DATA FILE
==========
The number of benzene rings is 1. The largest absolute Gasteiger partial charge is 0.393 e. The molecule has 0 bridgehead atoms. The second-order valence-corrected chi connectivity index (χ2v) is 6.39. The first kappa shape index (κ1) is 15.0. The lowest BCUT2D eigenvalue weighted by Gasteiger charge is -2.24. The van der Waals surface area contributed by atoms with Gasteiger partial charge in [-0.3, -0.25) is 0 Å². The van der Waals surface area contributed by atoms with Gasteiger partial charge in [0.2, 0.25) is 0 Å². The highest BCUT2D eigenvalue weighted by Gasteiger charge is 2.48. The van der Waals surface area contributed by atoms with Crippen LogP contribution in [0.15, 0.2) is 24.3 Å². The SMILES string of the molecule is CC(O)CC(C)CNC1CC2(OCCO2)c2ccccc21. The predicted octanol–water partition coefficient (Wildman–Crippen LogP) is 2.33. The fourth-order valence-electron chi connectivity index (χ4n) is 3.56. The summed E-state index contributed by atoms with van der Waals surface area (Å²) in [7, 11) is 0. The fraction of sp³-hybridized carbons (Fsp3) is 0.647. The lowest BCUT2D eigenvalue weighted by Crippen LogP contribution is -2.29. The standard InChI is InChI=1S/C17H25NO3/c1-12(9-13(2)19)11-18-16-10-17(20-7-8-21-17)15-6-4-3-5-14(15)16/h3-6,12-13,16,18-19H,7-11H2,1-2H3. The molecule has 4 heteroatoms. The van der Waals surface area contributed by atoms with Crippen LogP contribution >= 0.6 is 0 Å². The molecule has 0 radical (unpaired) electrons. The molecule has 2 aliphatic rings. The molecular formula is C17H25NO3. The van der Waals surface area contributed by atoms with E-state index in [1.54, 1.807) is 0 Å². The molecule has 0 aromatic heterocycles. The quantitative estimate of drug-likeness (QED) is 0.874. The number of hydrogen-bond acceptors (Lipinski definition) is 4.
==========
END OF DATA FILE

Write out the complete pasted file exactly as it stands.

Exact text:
The number of benzene rings is 1. The largest absolute Gasteiger partial charge is 0.393 e. The molecule has 0 bridgehead atoms. The second-order valence-corrected chi connectivity index (χ2v) is 6.39. The first kappa shape index (κ1) is 15.0. The lowest BCUT2D eigenvalue weighted by Gasteiger charge is -2.24. The van der Waals surface area contributed by atoms with Gasteiger partial charge in [-0.3, -0.25) is 0 Å². The van der Waals surface area contributed by atoms with Gasteiger partial charge in [0.2, 0.25) is 0 Å². The highest BCUT2D eigenvalue weighted by Gasteiger charge is 2.48. The van der Waals surface area contributed by atoms with Crippen LogP contribution in [0.15, 0.2) is 24.3 Å². The SMILES string of the molecule is CC(O)CC(C)CNC1CC2(OCCO2)c2ccccc21. The predicted octanol–water partition coefficient (Wildman–Crippen LogP) is 2.33. The fourth-order valence-electron chi connectivity index (χ4n) is 3.56. The summed E-state index contributed by atoms with van der Waals surface area (Å²) in [7, 11) is 0. The fraction of sp³-hybridized carbons (Fsp3) is 0.647. The lowest BCUT2D eigenvalue weighted by Crippen LogP contribution is -2.29. The standard InChI is InChI=1S/C17H25NO3/c1-12(9-13(2)19)11-18-16-10-17(20-7-8-21-17)15-6-4-3-5-14(15)16/h3-6,12-13,16,18-19H,7-11H2,1-2H3. The molecule has 4 heteroatoms. The van der Waals surface area contributed by atoms with Crippen LogP contribution >= 0.6 is 0 Å². The molecule has 0 radical (unpaired) electrons. The molecule has 2 aliphatic rings. The molecular formula is C17H25NO3. The van der Waals surface area contributed by atoms with E-state index in [1.54, 1.807) is 0 Å². The molecule has 0 aromatic heterocycles. The quantitative estimate of drug-likeness (QED) is 0.874. The number of hydrogen-bond acceptors (Lipinski definition) is 4.